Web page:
Sedentary behaviour and cardiovascular
disease: a review of prospective studies
Earl S Ford* and Carl J Caspersen
Division of Population Health and the Division of Diabetes Translation, National Center for Chronic Disease Prevention and Health
Promotion, Centers for Disease Control and Prevention, Atlanta, GA, USA
*Corresponding author. Centers for Disease Control and Prevention, 4770 Buford Highway, MS K67, Atlanta, GA 30341, USA.
16 April 2012
Background Current estimates from objective accelerometer data suggest that
American adults are sedentary for ?7.7h/day. Historically, seden-
tary behaviour was conceptualized as one end of the physical
activity spectrum but is increasingly being viewed as a behaviour
distinct from physical activity.
Prospective studies examining the associations between screen time
(watching television, watching videos and using a computer) and
sitting time and fatal and non-fatal cardiovascular disease (CVD)
were identified. These prospective studies relied on self-reported
The majority of prospective studies of screen time and sitting time
has shown that greater sedentary time is associated with an
increased risk of fatal and non-fatal CVD. Compared with the
lowest levels of sedentary time, risk estimates ranged up to 1.68
for the highest level of sitting time and 2.25 for the highest level of
screen time after adjustment for a series of covariates, including
measures of physical activity. For six studies of screen time and
CVD, the summary hazard ratio per 2-h increase was 1.17 (95%
CI: 1.13–1.20). For two studies of sitting time, the summary
hazard ratio per 2-h increase was 1.05 (95% CI: 1.01–1.09).
Conclusions Future prospective studies using more objective measures of seden-
tary behaviour might prove helpful in quantifying better the risk
between sedentary behaviour and CVD morbidity and mortality.
This budding science may better shape future guideline develop-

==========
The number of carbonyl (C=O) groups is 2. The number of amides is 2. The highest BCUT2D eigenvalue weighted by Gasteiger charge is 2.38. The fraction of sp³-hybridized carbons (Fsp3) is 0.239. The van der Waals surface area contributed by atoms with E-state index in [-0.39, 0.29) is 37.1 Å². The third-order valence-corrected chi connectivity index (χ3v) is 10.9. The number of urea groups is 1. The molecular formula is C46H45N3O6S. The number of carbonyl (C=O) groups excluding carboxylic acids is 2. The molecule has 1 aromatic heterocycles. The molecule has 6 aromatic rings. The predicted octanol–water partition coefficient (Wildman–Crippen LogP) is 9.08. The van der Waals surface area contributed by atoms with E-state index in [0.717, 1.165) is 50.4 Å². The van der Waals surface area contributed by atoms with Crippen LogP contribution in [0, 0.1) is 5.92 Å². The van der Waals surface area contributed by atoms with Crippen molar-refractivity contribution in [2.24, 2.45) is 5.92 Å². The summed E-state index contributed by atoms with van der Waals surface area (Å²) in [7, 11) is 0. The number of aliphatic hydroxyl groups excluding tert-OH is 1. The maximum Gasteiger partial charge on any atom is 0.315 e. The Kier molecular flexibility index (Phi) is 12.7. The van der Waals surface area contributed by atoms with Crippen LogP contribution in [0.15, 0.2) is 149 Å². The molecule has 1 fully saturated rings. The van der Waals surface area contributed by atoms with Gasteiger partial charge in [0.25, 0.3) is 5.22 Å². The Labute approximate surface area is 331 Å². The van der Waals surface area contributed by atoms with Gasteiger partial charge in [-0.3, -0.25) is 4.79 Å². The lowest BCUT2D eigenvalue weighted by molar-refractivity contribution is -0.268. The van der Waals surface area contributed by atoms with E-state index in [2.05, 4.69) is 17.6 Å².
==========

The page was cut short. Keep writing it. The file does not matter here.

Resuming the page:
ment as well as clinical and public health interventions to reduce
the amount of sedentary behaviour in modern societies.
Cardiovascular diseases, prospective studies, sedentary lifestyle,
The first Surgeon General’s Report on Physical
Activity and Health in 1996 summarized almost four
decades of epidemiological research on various health
and disease outcomes.1This report marked a critical
developmental milestone in raising the consciousness
about the importance of physical activity in enhancing
the health of Americans for both the public health
community and general public and drew attention
to the enormous public health burden of being the
least active group in a population.
labour-intensive physical activities at work, in the
Published by Oxford University Press on behalf of the International Epidemiological Association 2012.
Advance Access publication 26 May 2012
International Journal of Epidemiology 2012;41:1338–1353
by guest on September 13, 2015
home and for transportation. A recent review of US
studies estimated that mean occupational energy
expenditure may have decreased by 142 calories/day
from 1960–62 to 2003–06 among men.2New inven-
tions, such as television and computers, led to a new
paradigm of recreation that increasingly became
sedentary during leisure time. The increasing popular-
ity of the automobile ushered in an era of declining
research sought to unravel relationships between
energy expenditure and health benefits.3The resulting
physical activity guidelines predicated on this research
were largely oriented towards increasing physical
activity levels in the population rather than reducing
sedentary behaviour, per se.1Most early researchers
regarded time spent in sedentary behaviours during
work, leisure and transportation as part of one end
of a physical activity spectrum. An emerging concep-
tualization views sedentary behaviours as somewhat
distinct from physical activity (Figure 1) and recog-
nizes that, paradoxically, high levels of sedentary
behaviour can coexist with high levels of total
In this review, our primary objective was to examine
the relationship between sedentary behaviour and
cardiovascular morbidity and mortality using pro-
spective observational studies
during the past decade. Our secondary objectives
were to summarize the evolution of epidemiological
thought concerning possible adverse health effects of
sedentary behaviour, present emerging evidence sup-
cardiovascular disease (CVD), illustrate the high
prevalence of sedentary behaviour and review the lim-
ited evidence concerning mechanisms specific to
sedentary behaviour underlying a possible association
Defining sedentary behaviour
Activities having a metabolic expenditure ranging
from 41.0 MET (one MET is resting energy expend-